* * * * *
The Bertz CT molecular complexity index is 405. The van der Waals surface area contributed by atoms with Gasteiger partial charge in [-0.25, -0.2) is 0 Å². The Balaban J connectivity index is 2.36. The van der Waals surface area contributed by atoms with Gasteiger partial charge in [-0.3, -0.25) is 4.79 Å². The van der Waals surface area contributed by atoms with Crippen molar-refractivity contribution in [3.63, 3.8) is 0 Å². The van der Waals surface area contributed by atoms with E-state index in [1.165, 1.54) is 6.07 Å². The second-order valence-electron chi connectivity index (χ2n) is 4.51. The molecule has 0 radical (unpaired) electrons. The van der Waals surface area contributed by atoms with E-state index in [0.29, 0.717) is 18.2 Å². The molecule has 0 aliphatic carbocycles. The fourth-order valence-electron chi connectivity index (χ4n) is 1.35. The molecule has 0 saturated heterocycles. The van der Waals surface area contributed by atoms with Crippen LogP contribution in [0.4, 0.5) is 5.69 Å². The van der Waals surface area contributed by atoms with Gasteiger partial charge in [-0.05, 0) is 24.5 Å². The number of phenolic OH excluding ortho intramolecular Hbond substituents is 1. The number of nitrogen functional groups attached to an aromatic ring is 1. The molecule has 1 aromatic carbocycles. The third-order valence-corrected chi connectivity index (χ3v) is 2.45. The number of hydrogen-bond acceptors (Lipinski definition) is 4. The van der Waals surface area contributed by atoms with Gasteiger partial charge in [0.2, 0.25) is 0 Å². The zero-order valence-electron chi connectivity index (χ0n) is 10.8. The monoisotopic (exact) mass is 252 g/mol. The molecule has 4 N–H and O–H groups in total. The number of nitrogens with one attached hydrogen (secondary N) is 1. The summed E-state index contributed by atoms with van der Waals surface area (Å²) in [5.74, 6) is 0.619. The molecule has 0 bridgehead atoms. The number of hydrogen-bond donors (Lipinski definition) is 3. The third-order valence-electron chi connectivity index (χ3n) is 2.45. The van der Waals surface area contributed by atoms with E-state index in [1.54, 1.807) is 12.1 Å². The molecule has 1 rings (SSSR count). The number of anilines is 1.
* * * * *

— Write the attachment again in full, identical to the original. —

The Bertz CT molecular complexity index is 405. The van der Waals surface area contributed by atoms with Gasteiger partial charge in [-0.25, -0.2) is 0 Å². The Balaban J connectivity index is 2.36. The van der Waals surface area contributed by atoms with Gasteiger partial charge in [-0.3, -0.25) is 4.79 Å². The van der Waals surface area contributed by atoms with Crippen molar-refractivity contribution in [3.63, 3.8) is 0 Å². The van der Waals surface area contributed by atoms with E-state index in [1.165, 1.54) is 6.07 Å². The second-order valence-electron chi connectivity index (χ2n) is 4.51. The molecule has 0 radical (unpaired) electrons. The van der Waals surface area contributed by atoms with E-state index in [0.29, 0.717) is 18.2 Å². The molecule has 0 aliphatic carbocycles. The fourth-order valence-electron chi connectivity index (χ4n) is 1.35. The molecule has 0 saturated heterocycles. The van der Waals surface area contributed by atoms with Crippen LogP contribution in [0.4, 0.5) is 5.69 Å². The van der Waals surface area contributed by atoms with Gasteiger partial charge in [-0.05, 0) is 24.5 Å². The number of phenolic OH excluding ortho intramolecular Hbond substituents is 1. The number of nitrogen functional groups attached to an aromatic ring is 1. The molecule has 1 aromatic carbocycles. The third-order valence-corrected chi connectivity index (χ3v) is 2.45. The number of hydrogen-bond acceptors (Lipinski definition) is 4. The van der Waals surface area contributed by atoms with Gasteiger partial charge in [0.2, 0.25) is 0 Å². The zero-order valence-electron chi connectivity index (χ0n) is 10.8. The monoisotopic (exact) mass is 252 g/mol. The molecule has 4 N–H and O–H groups in total. The number of nitrogens with one attached hydrogen (secondary N) is 1. The summed E-state index contributed by atoms with van der Waals surface area (Å²) in [5.74, 6) is 0.619. The molecule has 0 bridgehead atoms. The number of hydrogen-bond donors (Lipinski definition) is 3. The third-order valence-electron chi connectivity index (χ3n) is 2.45. The van der Waals surface area contributed by atoms with E-state index in [1.54, 1.807) is 12.1 Å². The molecule has 1 rings (SSSR count). The number of anilines is 1.